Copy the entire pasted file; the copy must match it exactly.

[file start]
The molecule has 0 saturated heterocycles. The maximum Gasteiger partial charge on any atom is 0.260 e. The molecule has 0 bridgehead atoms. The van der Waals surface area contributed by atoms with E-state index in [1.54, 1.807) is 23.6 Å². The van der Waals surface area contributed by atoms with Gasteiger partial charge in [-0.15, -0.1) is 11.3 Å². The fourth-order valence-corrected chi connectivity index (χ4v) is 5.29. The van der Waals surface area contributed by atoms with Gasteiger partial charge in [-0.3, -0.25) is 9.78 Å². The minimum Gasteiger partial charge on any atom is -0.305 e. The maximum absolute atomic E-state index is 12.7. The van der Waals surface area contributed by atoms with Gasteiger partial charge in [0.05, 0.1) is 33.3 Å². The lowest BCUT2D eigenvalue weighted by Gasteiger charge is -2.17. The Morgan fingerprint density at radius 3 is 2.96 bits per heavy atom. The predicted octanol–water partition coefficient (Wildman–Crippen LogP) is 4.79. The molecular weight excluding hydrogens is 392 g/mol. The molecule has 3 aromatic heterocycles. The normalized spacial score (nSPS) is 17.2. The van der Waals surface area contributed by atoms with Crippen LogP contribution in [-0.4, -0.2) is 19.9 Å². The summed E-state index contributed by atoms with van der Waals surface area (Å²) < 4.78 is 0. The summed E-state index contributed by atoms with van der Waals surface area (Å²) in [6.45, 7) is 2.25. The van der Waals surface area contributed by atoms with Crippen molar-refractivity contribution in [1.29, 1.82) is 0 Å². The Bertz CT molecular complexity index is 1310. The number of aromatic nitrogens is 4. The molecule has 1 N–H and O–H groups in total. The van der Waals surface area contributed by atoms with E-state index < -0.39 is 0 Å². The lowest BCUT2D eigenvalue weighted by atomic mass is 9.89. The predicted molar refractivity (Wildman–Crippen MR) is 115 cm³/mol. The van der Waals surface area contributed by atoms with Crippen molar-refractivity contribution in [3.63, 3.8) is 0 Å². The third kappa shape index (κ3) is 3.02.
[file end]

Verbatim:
The molecule has 0 saturated heterocycles. The maximum Gasteiger partial charge on any atom is 0.260 e. The molecule has 0 bridgehead atoms. The van der Waals surface area contributed by atoms with E-state index in [1.54, 1.807) is 23.6 Å². The van der Waals surface area contributed by atoms with Gasteiger partial charge in [-0.15, -0.1) is 11.3 Å². The fourth-order valence-corrected chi connectivity index (χ4v) is 5.29. The van der Waals surface area contributed by atoms with Gasteiger partial charge in [-0.3, -0.25) is 9.78 Å². The minimum Gasteiger partial charge on any atom is -0.305 e. The maximum absolute atomic E-state index is 12.7. The van der Waals surface area contributed by atoms with Gasteiger partial charge in [0.05, 0.1) is 33.3 Å². The lowest BCUT2D eigenvalue weighted by Gasteiger charge is -2.17. The Morgan fingerprint density at radius 3 is 2.96 bits per heavy atom. The predicted octanol–water partition coefficient (Wildman–Crippen LogP) is 4.79. The molecular weight excluding hydrogens is 392 g/mol. The molecule has 3 aromatic heterocycles. The normalized spacial score (nSPS) is 17.2. The van der Waals surface area contributed by atoms with Crippen LogP contribution in [-0.4, -0.2) is 19.9 Å². The summed E-state index contributed by atoms with van der Waals surface area (Å²) < 4.78 is 0. The summed E-state index contributed by atoms with van der Waals surface area (Å²) in [6.45, 7) is 2.25. The van der Waals surface area contributed by atoms with Crippen molar-refractivity contribution in [1.29, 1.82) is 0 Å². The Bertz CT molecular complexity index is 1310. The number of aromatic nitrogens is 4. The molecule has 1 N–H and O–H groups in total. The van der Waals surface area contributed by atoms with E-state index < -0.39 is 0 Å². The lowest BCUT2D eigenvalue weighted by atomic mass is 9.89. The predicted molar refractivity (Wildman–Crippen MR) is 115 cm³/mol. The van der Waals surface area contributed by atoms with Crippen molar-refractivity contribution in [3.63, 3.8) is 0 Å². The third kappa shape index (κ3) is 3.02.